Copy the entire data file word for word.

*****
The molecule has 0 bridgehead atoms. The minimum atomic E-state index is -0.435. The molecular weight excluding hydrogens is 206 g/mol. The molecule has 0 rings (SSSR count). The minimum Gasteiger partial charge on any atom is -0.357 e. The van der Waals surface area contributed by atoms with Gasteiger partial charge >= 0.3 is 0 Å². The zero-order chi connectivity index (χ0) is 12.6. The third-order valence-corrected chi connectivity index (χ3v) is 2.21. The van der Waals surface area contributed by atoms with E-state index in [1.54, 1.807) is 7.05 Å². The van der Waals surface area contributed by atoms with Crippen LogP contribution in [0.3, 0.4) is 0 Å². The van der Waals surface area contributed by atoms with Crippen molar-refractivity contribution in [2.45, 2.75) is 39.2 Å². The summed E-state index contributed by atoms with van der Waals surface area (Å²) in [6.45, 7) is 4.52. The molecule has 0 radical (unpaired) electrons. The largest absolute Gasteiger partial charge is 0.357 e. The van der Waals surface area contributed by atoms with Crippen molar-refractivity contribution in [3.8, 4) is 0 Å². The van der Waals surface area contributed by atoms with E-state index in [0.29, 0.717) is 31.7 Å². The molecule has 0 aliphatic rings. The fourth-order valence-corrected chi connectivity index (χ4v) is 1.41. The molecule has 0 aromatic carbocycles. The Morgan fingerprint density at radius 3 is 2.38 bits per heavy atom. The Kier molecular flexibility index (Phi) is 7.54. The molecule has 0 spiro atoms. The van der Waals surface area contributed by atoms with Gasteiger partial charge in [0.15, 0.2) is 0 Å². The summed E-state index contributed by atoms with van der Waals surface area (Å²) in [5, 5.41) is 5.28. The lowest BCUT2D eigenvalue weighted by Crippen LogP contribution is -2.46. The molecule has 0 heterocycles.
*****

The molecule has 0 bridgehead atoms. The minimum atomic E-state index is -0.435. The molecular weight excluding hydrogens is 206 g/mol. The molecule has 0 rings (SSSR count). The minimum Gasteiger partial charge on any atom is -0.357 e. The van der Waals surface area contributed by atoms with Gasteiger partial charge >= 0.3 is 0 Å². The zero-order chi connectivity index (χ0) is 12.6. The third-order valence-corrected chi connectivity index (χ3v) is 2.21. The van der Waals surface area contributed by atoms with E-state index in [1.54, 1.807) is 7.05 Å². The van der Waals surface area contributed by atoms with Crippen LogP contribution in [0.3, 0.4) is 0 Å². The van der Waals surface area contributed by atoms with Crippen molar-refractivity contribution in [2.45, 2.75) is 39.2 Å². The summed E-state index contributed by atoms with van der Waals surface area (Å²) in [6.45, 7) is 4.52. The molecule has 0 radical (unpaired) electrons. The largest absolute Gasteiger partial charge is 0.357 e. The van der Waals surface area contributed by atoms with Crippen molar-refractivity contribution in [3.8, 4) is 0 Å². The van der Waals surface area contributed by atoms with E-state index in [0.29, 0.717) is 31.7 Å². The molecule has 0 aliphatic rings. The fourth-order valence-corrected chi connectivity index (χ4v) is 1.41. The molecule has 0 aromatic carbocycles. The Morgan fingerprint density at radius 3 is 2.38 bits per heavy atom. The Kier molecular flexibility index (Phi) is 7.54. The molecule has 0 spiro atoms. The van der Waals surface area contributed by atoms with Gasteiger partial charge in [0.15, 0.2) is 0 Å². The summed E-state index contributed by atoms with van der Waals surface area (Å²) in [5, 5.41) is 5.28. The lowest BCUT2D eigenvalue weighted by Crippen LogP contribution is -2.46. The molecule has 0 heterocycles.